1700 years of Jewish life in Germany


Rafael Seligmann in conversation with Gabi Wuttke

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Rafael Seligmann: “Jews are not just some exotic horror, but people in our time.” (picture alliance / dpa | Soeren Stache)

Jews have lived in Germany for 1,700 years. Nevertheless, they are not treated as a natural part of society, says the journalist Rafael Seligmann: “Jews are either seen as victims or as Israelis”.

“If I, as Federal President, can wish for something for this festive year, then it is not just a clear declaration that Jews in Germany are part of us, part of our common we, but that we will also take a firm stand against those who do just that still or question again. ”

With these words, Federal President Frank-Walter Steinmeier opened the anniversary year “1700 years of Jewish life in Germany” in the Cologne synagogue.

“Either Victim or Israeli”

“Just the emphasis on the we is perhaps a sign that this cannot be taken for granted”, interjects the journalist Rafael Seligmann. Jews are seen “either as victims or as Israelis”, says Seligmann and illustrates this with an encounter with the Federal President:

“A few years ago, Mr Steinmeier spoke to me at a party and said: ‘I’m going to your Foreign Minister now.’ And then I said: ‘Sorry, Mr Steinmeier, I thought you were my Foreign Minister’. ”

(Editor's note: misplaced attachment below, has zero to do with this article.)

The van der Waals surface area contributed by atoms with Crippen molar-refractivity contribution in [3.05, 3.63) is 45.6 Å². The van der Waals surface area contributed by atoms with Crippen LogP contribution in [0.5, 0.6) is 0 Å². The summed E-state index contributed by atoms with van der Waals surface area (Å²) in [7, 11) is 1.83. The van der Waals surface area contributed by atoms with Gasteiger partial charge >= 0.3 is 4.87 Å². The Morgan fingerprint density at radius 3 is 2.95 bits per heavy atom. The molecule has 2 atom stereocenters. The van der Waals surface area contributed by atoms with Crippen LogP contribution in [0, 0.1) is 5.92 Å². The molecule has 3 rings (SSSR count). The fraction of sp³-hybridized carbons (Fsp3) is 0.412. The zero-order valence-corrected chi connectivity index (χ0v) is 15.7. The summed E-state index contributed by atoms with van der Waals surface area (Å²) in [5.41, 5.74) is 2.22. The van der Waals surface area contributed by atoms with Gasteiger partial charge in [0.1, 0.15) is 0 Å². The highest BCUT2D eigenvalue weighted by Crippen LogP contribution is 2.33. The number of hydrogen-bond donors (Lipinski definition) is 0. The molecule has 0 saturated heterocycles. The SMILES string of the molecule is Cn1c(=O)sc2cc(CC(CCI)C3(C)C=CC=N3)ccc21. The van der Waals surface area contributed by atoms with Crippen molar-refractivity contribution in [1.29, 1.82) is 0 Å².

Subscribe to our culture newsletter Weekender.  The main cultural debates and recommendations of the week.  From now on every Friday by email.  (@ Deutschlandradio)In order to recognize that Jews are a normal part of German society, it is important “not only to concentrate on the very beautiful past and the very terrible past of the Holocaust or to try to constantly resolve the Middle East conflict, but to take note take that Jews are part of this German society, and not only Heinrich Heine, but also the Jewish tailor or merchant or teacher or pensioner from next door. “

Jews are normal people, not “exotics of horror”

For Seligmann, it’s about understanding each other emotionally, as he says. And the best way to do that is through conversation and literature. That’s one of the reasons why he writes books, says Seligmann, to show that Jews have the same feelings as everyone else.

“If that succeeds, if you understand: there are other people, not some exotic horror, but people in our day and age, then you have won.”


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